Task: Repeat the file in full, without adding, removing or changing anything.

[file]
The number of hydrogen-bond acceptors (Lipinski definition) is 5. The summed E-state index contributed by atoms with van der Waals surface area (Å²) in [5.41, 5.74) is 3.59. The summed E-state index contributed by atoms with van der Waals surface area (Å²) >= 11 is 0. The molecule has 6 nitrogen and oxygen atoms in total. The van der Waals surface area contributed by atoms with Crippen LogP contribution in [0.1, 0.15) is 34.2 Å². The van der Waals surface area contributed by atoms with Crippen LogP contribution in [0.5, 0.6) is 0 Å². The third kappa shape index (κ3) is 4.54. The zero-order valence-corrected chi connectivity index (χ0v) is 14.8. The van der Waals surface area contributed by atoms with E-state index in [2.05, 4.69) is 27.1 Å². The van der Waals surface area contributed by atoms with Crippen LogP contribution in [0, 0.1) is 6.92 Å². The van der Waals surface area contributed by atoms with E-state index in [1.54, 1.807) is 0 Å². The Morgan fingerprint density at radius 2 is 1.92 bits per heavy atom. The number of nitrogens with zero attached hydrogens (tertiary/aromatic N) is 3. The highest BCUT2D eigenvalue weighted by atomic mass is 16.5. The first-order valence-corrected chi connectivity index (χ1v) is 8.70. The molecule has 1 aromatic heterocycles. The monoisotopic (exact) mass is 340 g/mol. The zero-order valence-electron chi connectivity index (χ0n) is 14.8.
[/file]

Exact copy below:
The number of hydrogen-bond acceptors (Lipinski definition) is 5. The summed E-state index contributed by atoms with van der Waals surface area (Å²) in [5.41, 5.74) is 3.59. The summed E-state index contributed by atoms with van der Waals surface area (Å²) >= 11 is 0. The molecule has 6 nitrogen and oxygen atoms in total. The van der Waals surface area contributed by atoms with Crippen LogP contribution in [0.1, 0.15) is 34.2 Å². The van der Waals surface area contributed by atoms with Crippen LogP contribution in [0.5, 0.6) is 0 Å². The third kappa shape index (κ3) is 4.54. The zero-order valence-corrected chi connectivity index (χ0v) is 14.8. The van der Waals surface area contributed by atoms with E-state index in [2.05, 4.69) is 27.1 Å². The van der Waals surface area contributed by atoms with Crippen LogP contribution in [0, 0.1) is 6.92 Å². The van der Waals surface area contributed by atoms with E-state index in [1.54, 1.807) is 0 Å². The Morgan fingerprint density at radius 2 is 1.92 bits per heavy atom. The number of nitrogens with zero attached hydrogens (tertiary/aromatic N) is 3. The highest BCUT2D eigenvalue weighted by atomic mass is 16.5. The first-order valence-corrected chi connectivity index (χ1v) is 8.70. The molecule has 1 aromatic heterocycles. The monoisotopic (exact) mass is 340 g/mol. The zero-order valence-electron chi connectivity index (χ0n) is 14.8.